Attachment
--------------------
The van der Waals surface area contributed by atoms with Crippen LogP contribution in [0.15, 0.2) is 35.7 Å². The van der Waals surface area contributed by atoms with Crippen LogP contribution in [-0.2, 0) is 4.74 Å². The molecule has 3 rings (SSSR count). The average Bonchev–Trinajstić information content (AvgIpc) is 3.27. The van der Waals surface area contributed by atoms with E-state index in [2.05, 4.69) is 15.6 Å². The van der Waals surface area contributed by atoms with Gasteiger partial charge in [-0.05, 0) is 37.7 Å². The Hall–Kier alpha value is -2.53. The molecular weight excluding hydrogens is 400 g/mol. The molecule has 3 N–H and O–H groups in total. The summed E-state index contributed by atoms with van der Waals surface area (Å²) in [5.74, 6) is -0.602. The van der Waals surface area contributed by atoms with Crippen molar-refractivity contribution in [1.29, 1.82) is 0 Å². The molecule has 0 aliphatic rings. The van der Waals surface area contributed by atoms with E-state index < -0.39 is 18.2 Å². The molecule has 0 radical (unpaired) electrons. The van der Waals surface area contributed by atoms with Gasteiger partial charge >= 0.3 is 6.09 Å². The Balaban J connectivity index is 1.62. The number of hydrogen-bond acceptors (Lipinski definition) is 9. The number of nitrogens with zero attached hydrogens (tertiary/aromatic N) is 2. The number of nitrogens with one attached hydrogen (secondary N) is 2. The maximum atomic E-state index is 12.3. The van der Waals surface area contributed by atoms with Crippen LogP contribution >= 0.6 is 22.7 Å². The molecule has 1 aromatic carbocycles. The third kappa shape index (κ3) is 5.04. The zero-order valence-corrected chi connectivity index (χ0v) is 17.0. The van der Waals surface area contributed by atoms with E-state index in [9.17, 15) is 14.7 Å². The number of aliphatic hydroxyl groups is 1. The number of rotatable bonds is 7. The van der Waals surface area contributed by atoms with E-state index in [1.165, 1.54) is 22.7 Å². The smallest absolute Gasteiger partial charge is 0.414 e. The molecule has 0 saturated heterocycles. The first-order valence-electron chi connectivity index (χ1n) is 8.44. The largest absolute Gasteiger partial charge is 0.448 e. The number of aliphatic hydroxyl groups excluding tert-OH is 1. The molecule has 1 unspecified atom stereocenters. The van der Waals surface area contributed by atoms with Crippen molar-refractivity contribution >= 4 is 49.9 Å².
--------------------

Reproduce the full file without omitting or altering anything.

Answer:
The van der Waals surface area contributed by atoms with Crippen LogP contribution in [0.15, 0.2) is 35.7 Å². The van der Waals surface area contributed by atoms with Crippen LogP contribution in [-0.2, 0) is 4.74 Å². The molecule has 3 rings (SSSR count). The average Bonchev–Trinajstić information content (AvgIpc) is 3.27. The van der Waals surface area contributed by atoms with E-state index in [2.05, 4.69) is 15.6 Å². The van der Waals surface area contributed by atoms with Gasteiger partial charge in [-0.05, 0) is 37.7 Å². The Hall–Kier alpha value is -2.53. The molecular weight excluding hydrogens is 400 g/mol. The molecule has 3 N–H and O–H groups in total. The summed E-state index contributed by atoms with van der Waals surface area (Å²) in [5.74, 6) is -0.602. The van der Waals surface area contributed by atoms with Crippen molar-refractivity contribution in [1.29, 1.82) is 0 Å². The molecule has 0 aliphatic rings. The van der Waals surface area contributed by atoms with E-state index < -0.39 is 18.2 Å². The molecule has 0 radical (unpaired) electrons. The van der Waals surface area contributed by atoms with Gasteiger partial charge >= 0.3 is 6.09 Å². The Balaban J connectivity index is 1.62. The number of hydrogen-bond acceptors (Lipinski definition) is 9. The number of nitrogens with zero attached hydrogens (tertiary/aromatic N) is 2. The number of nitrogens with one attached hydrogen (secondary N) is 2. The maximum atomic E-state index is 12.3. The van der Waals surface area contributed by atoms with Crippen LogP contribution >= 0.6 is 22.7 Å². The molecule has 1 aromatic carbocycles. The third kappa shape index (κ3) is 5.04. The zero-order valence-corrected chi connectivity index (χ0v) is 17.0. The van der Waals surface area contributed by atoms with E-state index in [9.17, 15) is 14.7 Å². The number of aliphatic hydroxyl groups is 1. The number of rotatable bonds is 7. The van der Waals surface area contributed by atoms with E-state index in [1.165, 1.54) is 22.7 Å². The smallest absolute Gasteiger partial charge is 0.414 e. The molecule has 0 saturated heterocycles. The first-order valence-electron chi connectivity index (χ1n) is 8.44. The largest absolute Gasteiger partial charge is 0.448 e. The number of aliphatic hydroxyl groups excluding tert-OH is 1. The molecule has 1 unspecified atom stereocenters. The van der Waals surface area contributed by atoms with Crippen molar-refractivity contribution >= 4 is 49.9 Å².